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Carry-save adders and averaging bit-packed values

August 23, 2010

Long time no update. Got a few things to write about, but I thought I’d start with a quick post on a simple trick that I’ve never seen documented in full: An interesting identity for addition of integer values is that a + b = (a^b) + ((a&b)<<1) = (a^b) + 2*(a&b). You can find this on a lot of pages that collect bit-twiddling tricks. This is basically the reduction formula for a 2-input Carry-Save Adder (Google it if you don’t know what that is). The more interesting 3-input carry save adder has the reduction formula

a + b + c = S + (C << 1) where
S = a ^ b ^ c
C = (a & b) | (a & c) | (b & c)

In Hardware, they are very useful as building blocks for integer multipliers: note that there’s no + in the computation of S and C, and that the three input numbers are “compressed” into two outputs. This makes them very useful to compute all the intermediate sums in a binary multiplier without heaving to deal with carries – using CSAs, you can reduce any multiple-term addition into a lot of very simple constant-delay logic elements with only one fast adder (the “completion adder”) placed at the very end. In Software, there is nothing to be gained by this – basically all current architectures have all basic integer ALU operations running at the same (fast) speed. But the reduction formula is still interesting, for another reason: Say you want to compute (a+b)/2 without overflow. Then you can apply the above identity to get (a+b)/2 = (a^b)/2 + (a&b) which is guaranteed to be overflow-free. This trick is also well-known; it does tend to come in handy every once in a while for SIMD code, since a lot of SIMD instruction sets have a limited set of operand sizes and no output carry bit functionality. Unpacking a 4×32 bit SIMD register to 2 2×64 bit regs just to do a sum is a pain and a big waste of time.

But often you want not (a+b)/2, but (a+b+1)/2, i.e. with a rounding bias added into the mix. This is one of the reasons for this blog-post, since I haven’t run across a description of this yet. You can use the three-input CSA reduction for this case. It simplifies down to: (a+b+1)/2 = (a^b)/2 + ((a&b) | ((a|b)&1)) Not as neat as the variant without rounding bias, but still better than temporary widening if you don’t have a SIMD add-with-carry instruction.

I’ve got one more: Let’s go back to the first variant again. A nice property of this is that it works well with bit-packed values, like A8R8G8B8 pixels in a 32-bit word. All we need to do is to make sure that our division (shift) doesn’t erroneously spill into adjacent channels. But that’s easily remedied with another bit masking operation:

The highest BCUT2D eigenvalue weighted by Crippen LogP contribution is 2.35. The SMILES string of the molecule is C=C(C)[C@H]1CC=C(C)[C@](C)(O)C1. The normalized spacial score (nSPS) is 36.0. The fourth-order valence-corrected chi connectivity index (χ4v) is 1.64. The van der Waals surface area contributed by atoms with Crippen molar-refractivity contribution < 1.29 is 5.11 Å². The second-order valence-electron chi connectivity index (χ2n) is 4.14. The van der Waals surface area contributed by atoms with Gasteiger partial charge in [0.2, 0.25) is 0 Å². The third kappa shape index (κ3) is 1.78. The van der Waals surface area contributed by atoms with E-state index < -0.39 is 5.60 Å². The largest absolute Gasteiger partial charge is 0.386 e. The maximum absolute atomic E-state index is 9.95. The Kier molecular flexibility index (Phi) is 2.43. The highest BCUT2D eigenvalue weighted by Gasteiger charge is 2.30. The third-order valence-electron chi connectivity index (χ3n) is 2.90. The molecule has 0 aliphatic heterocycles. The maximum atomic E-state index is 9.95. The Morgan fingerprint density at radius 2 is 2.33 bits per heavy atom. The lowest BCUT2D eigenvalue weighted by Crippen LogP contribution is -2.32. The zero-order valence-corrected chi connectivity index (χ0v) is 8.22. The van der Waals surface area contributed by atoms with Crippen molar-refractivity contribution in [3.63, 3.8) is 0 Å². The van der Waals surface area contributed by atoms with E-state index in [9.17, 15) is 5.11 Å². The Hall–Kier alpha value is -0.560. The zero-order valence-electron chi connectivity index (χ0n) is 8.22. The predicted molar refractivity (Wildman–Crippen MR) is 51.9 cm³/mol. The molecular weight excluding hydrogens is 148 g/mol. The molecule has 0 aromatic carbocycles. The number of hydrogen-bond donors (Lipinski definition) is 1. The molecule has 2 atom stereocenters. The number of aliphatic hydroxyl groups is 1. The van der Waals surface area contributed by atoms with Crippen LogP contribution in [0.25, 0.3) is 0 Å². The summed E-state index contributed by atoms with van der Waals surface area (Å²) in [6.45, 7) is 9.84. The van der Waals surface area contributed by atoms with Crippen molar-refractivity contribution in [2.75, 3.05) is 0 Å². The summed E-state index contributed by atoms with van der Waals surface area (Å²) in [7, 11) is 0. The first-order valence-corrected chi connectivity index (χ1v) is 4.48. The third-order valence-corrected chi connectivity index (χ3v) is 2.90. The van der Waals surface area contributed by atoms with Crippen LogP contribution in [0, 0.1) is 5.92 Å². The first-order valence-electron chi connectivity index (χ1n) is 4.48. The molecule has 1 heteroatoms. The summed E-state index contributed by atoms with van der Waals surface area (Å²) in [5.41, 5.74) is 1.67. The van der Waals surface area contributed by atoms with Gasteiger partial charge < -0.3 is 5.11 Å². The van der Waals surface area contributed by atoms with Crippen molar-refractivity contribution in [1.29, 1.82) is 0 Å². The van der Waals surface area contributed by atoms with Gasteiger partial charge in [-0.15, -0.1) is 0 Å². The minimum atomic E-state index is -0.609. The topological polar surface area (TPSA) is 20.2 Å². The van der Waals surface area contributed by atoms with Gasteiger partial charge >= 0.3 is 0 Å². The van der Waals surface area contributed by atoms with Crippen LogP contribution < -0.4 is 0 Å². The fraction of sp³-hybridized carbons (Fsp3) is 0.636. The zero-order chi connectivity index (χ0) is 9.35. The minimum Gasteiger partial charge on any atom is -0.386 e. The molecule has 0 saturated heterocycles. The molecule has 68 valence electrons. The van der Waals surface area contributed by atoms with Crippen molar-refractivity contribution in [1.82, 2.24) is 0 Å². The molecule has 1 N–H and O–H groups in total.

avg_pixel_a8r8g8b8(a,b) = (((a^b) >> 1) & 0x7f7f7f7f) + (a&b)

In fact, why limit ourselves to 32-bit values? It works just as well for two 32-bit pixels inside a 64-bit register, just use 0x7f7f7f7f7f7f7f7f as mask. Nor does it say anywhere that the fields all have to have to same size. The trick works just as well for uneven partitions like the 11:11:10 bit format often used to store vertex normals or other unit vectors, or R5G6B5 pixels. All that changes is the bit mask.

Finally, the bitpacked stuff and the rounding bias fix are orthogonal – you can do both at the same time.

Sure, this isn’t terribly useful in practice, but it’s come in handy for me a couple times over the past few years, and I think it’s just fundamentally too cool not to have it properly documented.

UPDATE: As Charles pointed out in the comments, a better way to compute (a+b+1)/2 is to use (a | b) - ((a ^ b) >> 1) – just as cheap as the version without rounding bias, and you can do the same masking trick to get rid of carries where you don’t want them.

From → Coding

  1. ngry permalink

    Heh, maybe it would be useful, especially for particular “fast approximate 3 byte averaging” code: (1369 * (a+b+c)) >> 12;

    • Where does that come from? Whoever derived that did his job poorly. If you use (1366 * (a+b+c)) >> 12 instead, there’s no “approximate” involved – it’s equal to (a+b+c)/3 provided the 3 values are indeed between 0 and 255. If you need a rounding factor (i.e. you want round(a+b+c / 3.0)) you can use either (1366 * (a + b + c) + 2048) >> 12 or (1366 * (a + b + c + 1)) >> 12.

      • ngry permalink

        This code used in grayscale conversion from 8-bit RGB. Perceptually and compression- better conversion, or taking Y from YCrCb or from YCoCg is bad for this application.

        Yes, I know that result is not rounding (for me it provides just enough to use transform, faster than (a+b+c)/3.0 ), and thank you for the rounding one.

  2. This form of average with round-up is probably better :

    return (x | y) – ((x ^ y) >> 1);

    and of course you can do

    return (x | y) – (((x ^ y) >> 1) & 0x7f7f7f7f);

    • Thanks, that’s way better. I updated the post.

      • Per Vognsen permalink

        Here’s yet another alternative. a + (b – a) >> 1 for the round-down midpoint and b – (b – a) >> 1 for the round-up midpoint. For example, if a = 2 and b = 5 then b – a = 3 and (b – a) >> 1 = 1, so the round-down midpoint is 2 + 1 = 3 and the round-up midpoint is 5 – 1 = 4.

  3. Per Vognsen permalink

    BTW, my suggestion only deals correctly with overflow when a < b. Last time I had course to use something like this was in binary search, where you always know which is the lower index and which is the upper index.

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